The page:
– Arthur respected Jackie Robinson as his guiding principle in a lot of ways. Jackie wasn’t a very boastful guy and he let the way he lived and his contributions do the talking for him. And I think that’s one of the reasons why Arthur chose to give back the way he did.
– [Greg] In 1975, he pulled one of the biggest upsets in the history of any sport, any championship when he took down Jimmy Connors. Can you talk about that match and how you would describe how he went about beating the great Jimmy Connors?
– [Johnnie] It is said that Arthur played American Tennis Association, which was the black association tennis. He softballed him. He didn’t give him any pace. And Jimmy was known to have a problem hitting short balls with his forehand because he had that particular grip that he used. The problem was the strategy was completely adverse in the way Arthur played. So, you know, he had to, overnight, just change his entire pattern of play to beat Jimmy. And that’s what surprised everybody, because if Arthur had played his normal way Jimmy would have beat him without a doubt.
– We talked about civil rights and the period of time in which Arthur started to blossom. And I think it’s a natural question, given the events going on in the world today to ask you what you think Arthur would have to say about the current environment that we’re in and about the progress that’s been made.
– I think he would say it hasn’t been enough progress made. Black Lives Matter. You know, all lives matter. We shouldn’t be still having to go through hurdles to prove ourselves. I know for a fact that he would be involved any way he could backing the individuals that he felt that were worthy and would take us in the right direction.
– Johnnie, when you think about Arthur, what do you miss the most about him?
– I miss the brotherly love. I miss just being able to say, “Hey bro, how you doing?” You know, I miss those things that any brother who came from a loving family misses. But the one thing that I think I miss the most is being able to understand and hear his intellect. He had a way of just viewing things differently from most, and it has a tendency to open your eyes to things you didn’t think about. And I miss that greatly.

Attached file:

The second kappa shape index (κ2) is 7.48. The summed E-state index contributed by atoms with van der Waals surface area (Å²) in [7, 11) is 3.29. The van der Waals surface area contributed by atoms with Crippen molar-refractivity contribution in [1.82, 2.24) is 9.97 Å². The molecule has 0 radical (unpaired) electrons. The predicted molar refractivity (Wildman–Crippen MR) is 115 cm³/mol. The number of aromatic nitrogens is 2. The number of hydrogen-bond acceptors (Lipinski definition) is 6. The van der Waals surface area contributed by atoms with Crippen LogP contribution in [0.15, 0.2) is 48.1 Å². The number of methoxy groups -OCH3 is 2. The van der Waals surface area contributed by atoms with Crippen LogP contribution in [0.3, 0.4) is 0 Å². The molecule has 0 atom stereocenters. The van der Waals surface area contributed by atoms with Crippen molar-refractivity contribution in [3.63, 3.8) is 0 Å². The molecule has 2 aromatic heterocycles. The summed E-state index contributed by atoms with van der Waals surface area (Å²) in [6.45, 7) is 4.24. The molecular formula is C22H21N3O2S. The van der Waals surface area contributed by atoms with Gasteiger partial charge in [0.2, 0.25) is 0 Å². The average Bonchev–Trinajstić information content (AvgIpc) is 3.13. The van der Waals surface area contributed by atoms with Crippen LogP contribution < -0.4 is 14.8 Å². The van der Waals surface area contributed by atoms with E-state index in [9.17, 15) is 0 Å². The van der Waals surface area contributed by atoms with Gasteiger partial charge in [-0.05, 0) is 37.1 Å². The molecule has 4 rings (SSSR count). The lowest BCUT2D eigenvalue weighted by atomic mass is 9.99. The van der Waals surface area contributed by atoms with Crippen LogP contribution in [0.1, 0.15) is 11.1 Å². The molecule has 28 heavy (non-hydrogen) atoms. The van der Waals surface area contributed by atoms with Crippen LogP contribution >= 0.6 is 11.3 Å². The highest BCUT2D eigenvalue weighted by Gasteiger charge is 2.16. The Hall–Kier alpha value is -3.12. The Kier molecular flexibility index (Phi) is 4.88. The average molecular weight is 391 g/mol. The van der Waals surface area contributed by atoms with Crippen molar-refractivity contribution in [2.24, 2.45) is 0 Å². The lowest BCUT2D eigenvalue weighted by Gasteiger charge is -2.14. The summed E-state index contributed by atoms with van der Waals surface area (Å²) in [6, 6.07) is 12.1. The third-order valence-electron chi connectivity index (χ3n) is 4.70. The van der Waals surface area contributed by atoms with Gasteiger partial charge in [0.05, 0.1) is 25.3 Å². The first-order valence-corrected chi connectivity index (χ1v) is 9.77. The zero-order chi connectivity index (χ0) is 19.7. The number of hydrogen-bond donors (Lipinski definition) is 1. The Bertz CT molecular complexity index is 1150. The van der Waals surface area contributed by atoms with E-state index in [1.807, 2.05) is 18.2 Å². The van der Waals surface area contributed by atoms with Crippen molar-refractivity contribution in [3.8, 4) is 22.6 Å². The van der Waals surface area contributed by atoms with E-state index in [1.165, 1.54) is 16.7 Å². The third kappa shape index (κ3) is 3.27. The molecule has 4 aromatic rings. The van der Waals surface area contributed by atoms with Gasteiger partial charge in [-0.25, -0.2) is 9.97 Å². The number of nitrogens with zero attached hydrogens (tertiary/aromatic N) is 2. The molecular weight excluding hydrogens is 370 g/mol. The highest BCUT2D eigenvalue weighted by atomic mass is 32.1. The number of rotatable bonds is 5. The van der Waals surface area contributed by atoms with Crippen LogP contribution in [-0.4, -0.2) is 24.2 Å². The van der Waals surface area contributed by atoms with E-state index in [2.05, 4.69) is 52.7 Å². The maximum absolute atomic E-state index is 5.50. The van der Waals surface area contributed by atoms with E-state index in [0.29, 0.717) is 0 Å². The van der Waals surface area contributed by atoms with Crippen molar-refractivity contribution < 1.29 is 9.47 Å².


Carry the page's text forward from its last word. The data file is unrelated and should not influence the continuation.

– Before we wrap this up, I wanna go back to your military career. 20 years in the Marine Corps, you became an officer. You rose to Captain. When you think back to your 20 years of service, what are some takeaways for you?
– Marine Corps was actually easy for me because I tell people Arthur Ashe Senior was the best drill instructor I ever knew. Daddy was a no-nonsense individual. It was right or wrong. There’s no gray area. The regimentation that the Marine Corps required came as second nature to me.
– Do you look upon those 20 years fondly?
– Oh, without a doubt. You know, I got to meet some fantastic individuals. I was able to rise in the ranks pretty easily. I was exposed to people from all over the world, different thoughts. The time that I spent in the orient in Okinawa and in the Philippines was definitely rewarding.
– Johnnie Ashe, this has been a real pleasure. We really appreciate the time you spent with us here. And congratulations again on being our October NFM Salute. Thank you so much for your service from all of us here, and we’ll be sure to keep in touch.
– Thank you. That’s Johnnie Ashe, our October NFM Salute. I’m Greg Sher. We’ll see you again next time.